April 23, 2008
Muldoon reads May 1 as a guest of the UI Writers' Workshop
Pulitzer Prize-winning Irish poet Paul Muldoon, a guest of the Iowa Writers' Workshop, will present a free reading at 8 p.m. Thursday, May 1, in the Frank Conroy Reading Room of the Dey House on the University of Iowa campus.
Muldoon's main collections of poetry are "New Weather," "Mules," "Why Brownlee Left," "Quoof," "Meeting The British," "Madoc: A Mystery," "The Annals of Chile," "Hay," "Poems 1968-1998" and "Moy Sand and Gravel," for which he won the 2003 Pulitzer Prize. His 10th collection, "Horse Latitudes," appeared in the fall of 2006.
His Oxford Lectures in poetry were collected in "The End of the Poem," also published in 2006, and were described in the London Review of Books as "One of the most thrilling books of 'literary criticism' published in the last 50 years." Muldoon is also an opera librettist and winner of the Concert Music Award from ASCAP.
A Fellow of the Royal Society of Literature and the American Academy of Arts and Sciences, Muldoon was given an American Academy of Arts and Letters award in literature for 1996. Other recent awards include the T. S. Eliot Prize, the Irish Times Poetry Prize, the Griffin International Prize for Excellence in Poetry, the American Ireland Fund Literary Award, the Shakespeare Prize, the Aspen Prize for Poetry and the 2006 European Prize for Poetry.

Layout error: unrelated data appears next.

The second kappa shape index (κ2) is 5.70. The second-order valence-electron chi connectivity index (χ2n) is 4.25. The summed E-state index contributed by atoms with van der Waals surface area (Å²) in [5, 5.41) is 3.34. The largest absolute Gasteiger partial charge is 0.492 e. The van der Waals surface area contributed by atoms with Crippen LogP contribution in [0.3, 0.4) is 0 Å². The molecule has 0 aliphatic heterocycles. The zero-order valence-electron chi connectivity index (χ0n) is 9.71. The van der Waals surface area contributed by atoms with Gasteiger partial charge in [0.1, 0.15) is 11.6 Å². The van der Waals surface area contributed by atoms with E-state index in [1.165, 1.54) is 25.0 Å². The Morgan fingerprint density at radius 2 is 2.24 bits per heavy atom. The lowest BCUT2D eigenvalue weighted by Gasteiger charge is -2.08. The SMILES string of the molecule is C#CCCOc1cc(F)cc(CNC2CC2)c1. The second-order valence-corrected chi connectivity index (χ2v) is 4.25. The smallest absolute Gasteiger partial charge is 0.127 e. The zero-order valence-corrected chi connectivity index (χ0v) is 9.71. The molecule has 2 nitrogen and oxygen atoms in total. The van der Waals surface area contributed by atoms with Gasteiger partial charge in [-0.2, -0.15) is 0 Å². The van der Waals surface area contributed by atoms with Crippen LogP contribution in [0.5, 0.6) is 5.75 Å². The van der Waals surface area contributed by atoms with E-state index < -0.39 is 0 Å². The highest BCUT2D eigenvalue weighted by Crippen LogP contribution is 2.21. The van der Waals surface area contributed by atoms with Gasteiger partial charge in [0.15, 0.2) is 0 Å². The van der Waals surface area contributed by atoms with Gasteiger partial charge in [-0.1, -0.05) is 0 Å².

He has been described in the Times Literary Supplement as "the most significant English-language poet born since the Second World War."
Muldoon was born in 1951 in County Armagh, Northern Ireland, and was educated there and at the Queen's University of Belfast. From 1973 to 1986 he worked in Belfast as a radio and television producer for the British Broadcasting Corporation.
Since 1987 he has lived in the United States, where he is now the Howard G. B. Clark '21 Professor at Princeton University and chair of the Peter B. Lewis Center for the Arts. In 2007 he was appointed poetry editor of The New Yorker. Between 1999 and 2004 he was professor of poetry at the Oxford University, where he is an honorary Fellow of Hertford College.
The Writers' Workshop is a graduate program in the UI College of Liberal Arts and Sciences.
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